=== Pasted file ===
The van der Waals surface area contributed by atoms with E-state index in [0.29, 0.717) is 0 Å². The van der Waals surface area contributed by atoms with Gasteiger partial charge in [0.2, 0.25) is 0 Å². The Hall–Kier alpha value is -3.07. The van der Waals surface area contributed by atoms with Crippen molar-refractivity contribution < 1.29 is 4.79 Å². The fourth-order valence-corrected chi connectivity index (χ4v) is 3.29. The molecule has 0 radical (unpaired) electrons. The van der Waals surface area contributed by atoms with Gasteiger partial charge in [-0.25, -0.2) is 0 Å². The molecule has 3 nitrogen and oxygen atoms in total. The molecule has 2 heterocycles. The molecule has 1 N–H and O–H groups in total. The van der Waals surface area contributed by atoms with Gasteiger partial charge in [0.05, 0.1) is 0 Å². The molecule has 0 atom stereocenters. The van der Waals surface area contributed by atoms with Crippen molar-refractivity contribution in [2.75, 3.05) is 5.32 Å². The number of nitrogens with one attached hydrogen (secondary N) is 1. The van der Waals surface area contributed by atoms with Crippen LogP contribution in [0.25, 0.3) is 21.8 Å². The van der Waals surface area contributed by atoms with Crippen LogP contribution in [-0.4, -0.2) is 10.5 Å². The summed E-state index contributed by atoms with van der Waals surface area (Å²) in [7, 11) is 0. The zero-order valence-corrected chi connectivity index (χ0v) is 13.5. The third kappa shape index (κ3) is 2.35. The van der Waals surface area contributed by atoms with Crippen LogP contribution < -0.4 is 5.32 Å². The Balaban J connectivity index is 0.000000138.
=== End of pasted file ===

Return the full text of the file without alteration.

The van der Waals surface area contributed by atoms with E-state index in [0.29, 0.717) is 0 Å². The van der Waals surface area contributed by atoms with Gasteiger partial charge in [0.2, 0.25) is 0 Å². The Hall–Kier alpha value is -3.07. The van der Waals surface area contributed by atoms with Crippen molar-refractivity contribution < 1.29 is 4.79 Å². The fourth-order valence-corrected chi connectivity index (χ4v) is 3.29. The molecule has 0 radical (unpaired) electrons. The van der Waals surface area contributed by atoms with Gasteiger partial charge in [-0.25, -0.2) is 0 Å². The molecule has 3 nitrogen and oxygen atoms in total. The molecule has 2 heterocycles. The molecule has 1 N–H and O–H groups in total. The van der Waals surface area contributed by atoms with Gasteiger partial charge in [0.05, 0.1) is 0 Å². The molecule has 0 atom stereocenters. The van der Waals surface area contributed by atoms with Crippen molar-refractivity contribution in [2.75, 3.05) is 5.32 Å². The number of nitrogens with one attached hydrogen (secondary N) is 1. The van der Waals surface area contributed by atoms with Crippen LogP contribution in [0.25, 0.3) is 21.8 Å². The van der Waals surface area contributed by atoms with Crippen LogP contribution in [-0.4, -0.2) is 10.5 Å². The summed E-state index contributed by atoms with van der Waals surface area (Å²) in [7, 11) is 0. The zero-order valence-corrected chi connectivity index (χ0v) is 13.5. The third kappa shape index (κ3) is 2.35. The van der Waals surface area contributed by atoms with Crippen LogP contribution < -0.4 is 5.32 Å². The Balaban J connectivity index is 0.000000138.